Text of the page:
Second, a “saint” is holy; distinctively different than a common sinner. No one can be a “saint” by any effort of their own. To become a saint is a gift of God’s grace and a work of the Spirit in a person’s life. When the Holy Spirit indwells a person, He makes them a “saint”; a holy one. But the one who is saved goes form death to life; there is a tangible change in them (e.g. Acts 26:18). When the Holy Spirit indwells us He makes us holy.

 

Based on Psalm 116 what does the saint look like? The “saint” says, “I love the LORD” and that love is evidenced by prayerful communication (Psalm 116:1-2). The “saint” trusts their LORD at the point of death (Psalm 116:3-4). The “saint” trusts the LORD at the point of death because they believe “gracious is the LORD, and righteous; yes, our God is merciful” and “He saves me” (Psalm 116:5-7). The “saint” trusts in the LORD to deliver them from death and knows “all men are liars” in contrast to God who is true (Psalm 116:8-11). The “saint” knows there is nothing they can do to compensate the LORD for the salvation he provides. All they can do is receive and drink from the “cup of salvation, and call upon the name of the LORD” (Psalm 116:12-14). That “saint” lives to serve their LORD (psalm 116:16). They are thankful for all the LORD has done for them (Psalm 116:17). And they praise and worship the LORD in His presence and the presence of His other “saints” (Psalm 116:18-19)

 

Yes, precious in the sight of the LORD is the death of His saints. The Bible instructs us to “weep with those who weep” (Romans 12:15).  The only place in scripture we see Jesus weep is at the death of Lazarus. “Jesus wept” (John 11:35). Why did Jesus weep at the death of His friend Lazarus? Bible teacher Jon Courson knows a lot about death. He lost a young wife and a child to early deaths by accident. He provides valuable insight into death and the heavenly perspective of it:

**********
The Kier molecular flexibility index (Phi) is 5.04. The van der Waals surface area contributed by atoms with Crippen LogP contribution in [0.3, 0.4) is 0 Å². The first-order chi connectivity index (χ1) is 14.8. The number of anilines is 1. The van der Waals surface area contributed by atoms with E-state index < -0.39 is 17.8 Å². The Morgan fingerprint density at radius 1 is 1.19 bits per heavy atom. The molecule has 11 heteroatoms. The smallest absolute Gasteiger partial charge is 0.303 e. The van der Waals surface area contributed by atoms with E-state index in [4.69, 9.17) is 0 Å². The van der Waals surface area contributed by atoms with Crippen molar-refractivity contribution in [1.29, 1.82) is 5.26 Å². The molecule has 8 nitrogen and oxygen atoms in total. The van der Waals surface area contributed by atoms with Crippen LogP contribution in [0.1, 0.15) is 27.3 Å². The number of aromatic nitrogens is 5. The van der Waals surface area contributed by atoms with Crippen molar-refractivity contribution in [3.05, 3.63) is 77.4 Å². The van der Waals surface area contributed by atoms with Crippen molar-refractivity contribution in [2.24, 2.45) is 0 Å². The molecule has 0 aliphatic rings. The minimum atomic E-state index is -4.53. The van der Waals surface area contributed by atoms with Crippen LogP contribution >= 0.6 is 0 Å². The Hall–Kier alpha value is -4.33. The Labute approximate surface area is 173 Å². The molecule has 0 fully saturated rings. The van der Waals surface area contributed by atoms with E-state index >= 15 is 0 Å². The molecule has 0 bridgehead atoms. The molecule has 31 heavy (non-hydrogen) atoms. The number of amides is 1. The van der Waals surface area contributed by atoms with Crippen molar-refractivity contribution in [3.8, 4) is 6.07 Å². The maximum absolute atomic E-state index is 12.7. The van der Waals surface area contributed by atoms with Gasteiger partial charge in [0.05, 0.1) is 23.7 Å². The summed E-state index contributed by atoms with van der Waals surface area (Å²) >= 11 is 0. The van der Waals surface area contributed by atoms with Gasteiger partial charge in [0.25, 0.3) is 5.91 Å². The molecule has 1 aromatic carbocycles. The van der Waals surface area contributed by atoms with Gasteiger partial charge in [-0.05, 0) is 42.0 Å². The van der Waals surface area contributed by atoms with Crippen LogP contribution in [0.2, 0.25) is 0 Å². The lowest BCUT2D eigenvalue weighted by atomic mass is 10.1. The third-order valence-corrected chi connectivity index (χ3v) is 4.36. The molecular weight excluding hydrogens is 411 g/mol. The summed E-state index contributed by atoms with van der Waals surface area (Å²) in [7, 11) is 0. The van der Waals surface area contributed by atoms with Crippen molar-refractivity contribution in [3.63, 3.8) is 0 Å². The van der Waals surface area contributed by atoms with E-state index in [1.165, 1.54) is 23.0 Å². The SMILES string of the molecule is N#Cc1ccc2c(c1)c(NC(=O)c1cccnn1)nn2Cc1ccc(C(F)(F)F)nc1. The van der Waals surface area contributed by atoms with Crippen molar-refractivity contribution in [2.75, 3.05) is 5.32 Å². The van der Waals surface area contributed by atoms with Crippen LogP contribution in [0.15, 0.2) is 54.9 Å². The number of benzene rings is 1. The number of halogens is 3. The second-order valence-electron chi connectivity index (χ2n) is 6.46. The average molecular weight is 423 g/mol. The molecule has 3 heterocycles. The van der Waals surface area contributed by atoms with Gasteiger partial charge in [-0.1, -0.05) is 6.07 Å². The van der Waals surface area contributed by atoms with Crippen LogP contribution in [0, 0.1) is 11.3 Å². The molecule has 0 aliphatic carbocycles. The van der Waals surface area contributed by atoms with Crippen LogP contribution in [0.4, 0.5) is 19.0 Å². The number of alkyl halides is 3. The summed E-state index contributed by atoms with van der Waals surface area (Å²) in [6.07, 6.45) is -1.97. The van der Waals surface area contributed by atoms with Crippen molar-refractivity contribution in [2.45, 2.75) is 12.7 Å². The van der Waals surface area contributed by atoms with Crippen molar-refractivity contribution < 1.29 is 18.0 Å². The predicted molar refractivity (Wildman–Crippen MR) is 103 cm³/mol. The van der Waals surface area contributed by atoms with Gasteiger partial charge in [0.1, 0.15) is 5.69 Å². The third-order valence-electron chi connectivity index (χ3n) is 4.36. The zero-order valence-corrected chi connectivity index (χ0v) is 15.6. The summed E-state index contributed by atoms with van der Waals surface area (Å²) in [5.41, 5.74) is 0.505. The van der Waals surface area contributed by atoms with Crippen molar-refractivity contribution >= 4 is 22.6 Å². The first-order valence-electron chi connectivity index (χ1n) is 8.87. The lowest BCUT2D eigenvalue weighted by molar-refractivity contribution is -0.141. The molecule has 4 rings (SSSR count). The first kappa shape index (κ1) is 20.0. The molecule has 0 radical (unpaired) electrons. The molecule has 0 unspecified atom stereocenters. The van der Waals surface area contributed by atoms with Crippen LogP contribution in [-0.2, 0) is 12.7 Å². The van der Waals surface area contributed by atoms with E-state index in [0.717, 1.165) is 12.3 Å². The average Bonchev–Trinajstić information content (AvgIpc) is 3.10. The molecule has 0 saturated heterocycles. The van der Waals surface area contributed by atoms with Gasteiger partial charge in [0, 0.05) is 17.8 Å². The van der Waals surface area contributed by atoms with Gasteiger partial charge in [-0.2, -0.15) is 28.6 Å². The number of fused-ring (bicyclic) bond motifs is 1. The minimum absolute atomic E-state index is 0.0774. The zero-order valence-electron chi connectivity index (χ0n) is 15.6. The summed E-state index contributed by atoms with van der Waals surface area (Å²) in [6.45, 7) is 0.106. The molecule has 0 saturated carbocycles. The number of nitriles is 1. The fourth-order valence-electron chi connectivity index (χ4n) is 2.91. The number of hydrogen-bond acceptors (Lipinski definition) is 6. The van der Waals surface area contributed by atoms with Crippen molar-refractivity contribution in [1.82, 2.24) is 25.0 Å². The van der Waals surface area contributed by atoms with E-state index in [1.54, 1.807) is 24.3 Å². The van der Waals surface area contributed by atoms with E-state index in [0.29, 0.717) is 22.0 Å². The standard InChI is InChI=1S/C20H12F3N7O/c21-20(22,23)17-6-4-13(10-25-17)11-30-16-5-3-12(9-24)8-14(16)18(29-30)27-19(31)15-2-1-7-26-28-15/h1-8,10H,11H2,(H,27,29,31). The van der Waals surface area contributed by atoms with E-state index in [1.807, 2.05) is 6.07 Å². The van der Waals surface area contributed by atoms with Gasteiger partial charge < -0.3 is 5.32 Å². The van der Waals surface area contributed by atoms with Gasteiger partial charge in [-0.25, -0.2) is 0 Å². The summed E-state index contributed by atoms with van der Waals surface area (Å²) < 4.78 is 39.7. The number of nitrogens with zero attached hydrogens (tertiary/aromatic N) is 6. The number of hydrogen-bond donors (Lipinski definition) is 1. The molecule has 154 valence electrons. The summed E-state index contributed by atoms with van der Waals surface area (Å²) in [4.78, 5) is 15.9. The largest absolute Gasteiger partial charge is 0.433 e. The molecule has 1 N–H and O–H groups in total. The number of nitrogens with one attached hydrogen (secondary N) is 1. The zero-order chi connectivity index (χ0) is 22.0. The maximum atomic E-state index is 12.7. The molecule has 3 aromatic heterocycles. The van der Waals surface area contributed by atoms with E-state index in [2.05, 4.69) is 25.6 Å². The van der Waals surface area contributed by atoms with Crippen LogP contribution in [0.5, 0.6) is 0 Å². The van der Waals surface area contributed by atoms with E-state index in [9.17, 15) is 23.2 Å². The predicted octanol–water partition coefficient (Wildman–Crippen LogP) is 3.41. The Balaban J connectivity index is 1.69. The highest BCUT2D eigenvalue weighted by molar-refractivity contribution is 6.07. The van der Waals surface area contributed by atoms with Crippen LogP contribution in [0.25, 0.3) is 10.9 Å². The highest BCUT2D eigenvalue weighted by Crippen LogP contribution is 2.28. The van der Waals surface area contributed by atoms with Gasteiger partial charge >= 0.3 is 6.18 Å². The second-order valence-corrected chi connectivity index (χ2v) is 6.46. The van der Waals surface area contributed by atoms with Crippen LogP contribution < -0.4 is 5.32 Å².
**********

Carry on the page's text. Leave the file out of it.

Death might not be precious in the sight of family members who miss those who are in heaven. Death might not be precious in the sight of doctors who see it as a failure of their ability to sustain life. But the death of His saints is precious in the Lord’s eyes because He knows the best place for us to be is with Him. Could it be this is why Jesus wept at the tomb of Lazarus? Eyes have not seen and ears have not heard the wonderful things God has prepared for those that love Him we are told (1 Corinthians 2:9). Jesus knew He would bring Lazarus back to life. Mary and Martha would be excited about it. The friends of Lazarus would be grateful. But perhaps Jesus wept for Lazarus, knowing he would have to leave the wonders of heaven. [1]

 

Amen to that! The death of His saints is precious to the LORD because He looks forward to us being united with Him. When we see why the death of His saints are precious to Him, it helps us view death in a more precious way ourselves. If we, a loved one, or someone around us aren’t among those referred to as “saints,” then get right with God. Start with yourself. Turn from your sins and ask God to forgive you for your sins through faith in Jesus as Savior. Receive his forgiveness and the Holy Spirit will indwell you and change you into a saint of God. Then death, no matter when or how it comes, will be precious to you too.

 

Please remember to pray for my friend and her family who have suffered this loss. They are precious in the sight of the LORD. God knows them by name. They are precious to me too. I pray God hold them close during this time of loss. And please also be alert to pray for and come alongside of those around you who have suffered the loss of a loved one. Share in the preciousness of the death of the LORD’s saints.

 



[1]Courson, J. (2006). Jon Courson's application commentary : Volume two : Psalms-Malachi (145). Nashville, TN: Thomas Nelson.

Tuesday, February 17, 2015

Jacob’s Liars


“And he said, ‘Because the LORD your God brought it to me’” – Genesis 27:20b

 

Some people just do what they want to do. This is true even when God’s word is clear that what they do is sinful. They may feel guilty about what they do. They may even be convicted by the Spirit about what they do. But they do it anyway. And to relieve the pressure of the guilt of sin and God’s conviction they concoct a lie and will even misuse the name and word of God.